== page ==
Memorial of Saint John Baptist de la Salle, Priest

Lectionary: 270

Whoever does accept his testimony certifies that God is trustworthy.

Rabbi Abraham Joseph Heschl wrote of faith:

Faith is real only when it is not one-sided but reciprocal. Man can rely on God if God can rely on man. We may trust in God because he trusts in us. To have faith means to justify God's faith in man. It is as essential that God believe in man as that man should believe in God. Thus faith is awareness of divine mutuality and companionship between God and man. (Man is not Alone; Page 175)

Jewish spirituality has a vibrant sense of the human participation in relationship with God. Not only does God make demands of us, but we can and should make demands of God. For instance, in the Book of Job, the old man avows his fidelity and innocence and demands to know why he has been punished so severely. He will not be satisfied with the answers of other sages who tell him he has obviously sinned because God would not do this otherwise. His wife, even less sympathetic, advises him, “Curse God and die!”

Even before Job there is Abraham who, with many apologies, persists in bargaining with God over the fate of Sodom and Gomorrah. God finally has to walk away from him because Abraham will not be satisfied until the cities and every last citizen are spared.

The following day, as Abraham watches the cities burn from a distant hilltop, we can only wonder what he must have been thinking. But he seems to have been steeling himself for the next encounter when God will demand the sacrifice of Isaac. 

That courage before God enables Jews to challenge human authorities.  Their prophetic tradition sometimes makes them unwelcome before insecure kings, emperors and dictators.

Saint John Baptist de la Salle, Priest
But it also demands fidelity to God of the human being. Only just persons may complain about how God manages the universe; others have no standing. Those who falsely think they should have such a voice “because I’ve not killed anybody!” meet stony silence.

In the Gospel of John, Jesus urges us to “accept his testimony” and certify that God is trustworthy. As beautiful and necessary is God’s presence in our world, it means nothing if his people do not certify that God is worthy of our trust.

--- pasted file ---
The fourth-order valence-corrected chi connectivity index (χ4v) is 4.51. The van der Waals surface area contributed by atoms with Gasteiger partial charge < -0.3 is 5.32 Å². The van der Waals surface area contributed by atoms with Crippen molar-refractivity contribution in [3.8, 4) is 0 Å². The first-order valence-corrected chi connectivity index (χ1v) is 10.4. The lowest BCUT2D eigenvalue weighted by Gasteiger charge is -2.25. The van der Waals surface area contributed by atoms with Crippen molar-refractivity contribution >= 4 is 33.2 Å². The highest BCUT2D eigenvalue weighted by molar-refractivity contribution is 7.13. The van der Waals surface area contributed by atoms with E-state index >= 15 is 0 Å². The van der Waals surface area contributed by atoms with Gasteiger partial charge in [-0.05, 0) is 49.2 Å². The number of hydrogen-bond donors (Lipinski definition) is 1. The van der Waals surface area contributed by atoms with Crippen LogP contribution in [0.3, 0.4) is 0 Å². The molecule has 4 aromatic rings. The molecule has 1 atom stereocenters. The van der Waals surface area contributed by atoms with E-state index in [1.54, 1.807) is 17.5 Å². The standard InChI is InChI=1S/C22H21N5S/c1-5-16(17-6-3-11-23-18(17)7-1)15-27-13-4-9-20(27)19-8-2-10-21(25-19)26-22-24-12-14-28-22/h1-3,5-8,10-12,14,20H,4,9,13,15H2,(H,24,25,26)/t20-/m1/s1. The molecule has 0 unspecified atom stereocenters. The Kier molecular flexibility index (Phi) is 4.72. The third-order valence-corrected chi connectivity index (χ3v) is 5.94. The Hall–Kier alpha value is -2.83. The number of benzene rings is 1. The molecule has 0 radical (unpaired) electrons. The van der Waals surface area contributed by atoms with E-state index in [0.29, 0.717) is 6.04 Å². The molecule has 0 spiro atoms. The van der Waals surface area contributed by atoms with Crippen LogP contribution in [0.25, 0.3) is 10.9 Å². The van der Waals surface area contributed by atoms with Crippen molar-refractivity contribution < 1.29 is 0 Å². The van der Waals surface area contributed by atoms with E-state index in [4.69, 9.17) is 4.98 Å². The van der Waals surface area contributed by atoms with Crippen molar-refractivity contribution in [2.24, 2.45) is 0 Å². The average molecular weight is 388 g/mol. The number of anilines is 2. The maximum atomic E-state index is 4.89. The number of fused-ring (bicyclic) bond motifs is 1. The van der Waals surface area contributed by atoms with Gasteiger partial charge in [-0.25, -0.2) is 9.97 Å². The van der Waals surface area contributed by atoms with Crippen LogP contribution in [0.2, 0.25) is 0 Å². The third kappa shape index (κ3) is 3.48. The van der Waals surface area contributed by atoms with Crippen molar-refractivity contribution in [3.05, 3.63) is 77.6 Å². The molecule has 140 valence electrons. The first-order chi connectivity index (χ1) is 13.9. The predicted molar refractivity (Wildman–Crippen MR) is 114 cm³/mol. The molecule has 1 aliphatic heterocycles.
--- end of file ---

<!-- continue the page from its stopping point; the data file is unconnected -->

Trust, like faith, is a two-way street. It must be earned and it must be given. If I have experienced betrayal at another’s hands, I may withdraw my trust. If that person repents and wants me to trust him again, I may choose how far and under what circumstances I might trust him.

Jesus demonstrates a trust in God almost beyond imagining. Despite everyone's well-intentioned advice he goes up to Jerusalem. Betrayed by one of his closest friends he falls into the hands of his enemies but will not condemn them. Dying by crucifixion, he still believes that God – the One he calls Father – is worthy of absolute and total trust. His faith will not be vindicated until he is dead and buried through a long Sabbath rest.  

Rightly is he compared with Abraham who -- for all intents and purposes -- murdered his son in the confidence that God would keep his word and that future generations of people -- as many as the stars in the sky or grains of sand on the seashore -- would be born of him. How that was supposed to happen he could not imagine. 

Nor can we imagine how God will get us out of our present scrapes. (Reader's choice of which ones!) But with the Spirit of Jesus to prod us along we believe that God is worthy of our trust, and in that same Holy Spirit we too will be proven worthy  of God's trust in us. 

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I love to write. This blog helps me to meditate on the Word of God, and I hope to make some contribution to our contemplations of God's Mighty Works.

Ordinarily, I write these reflections two or three weeks in advance of their publication. I do not intend to comment on current events.

I understand many people prefer gender-neutral references to "God." I don't disagree with them but find that language impersonal, unappealing and tasteless. When I refer to "God" I think of the One whom Jesus called "Abba" and "Father", and I would not attempt to improve on Jesus' language.

You're welcome to add a thought or raise a question.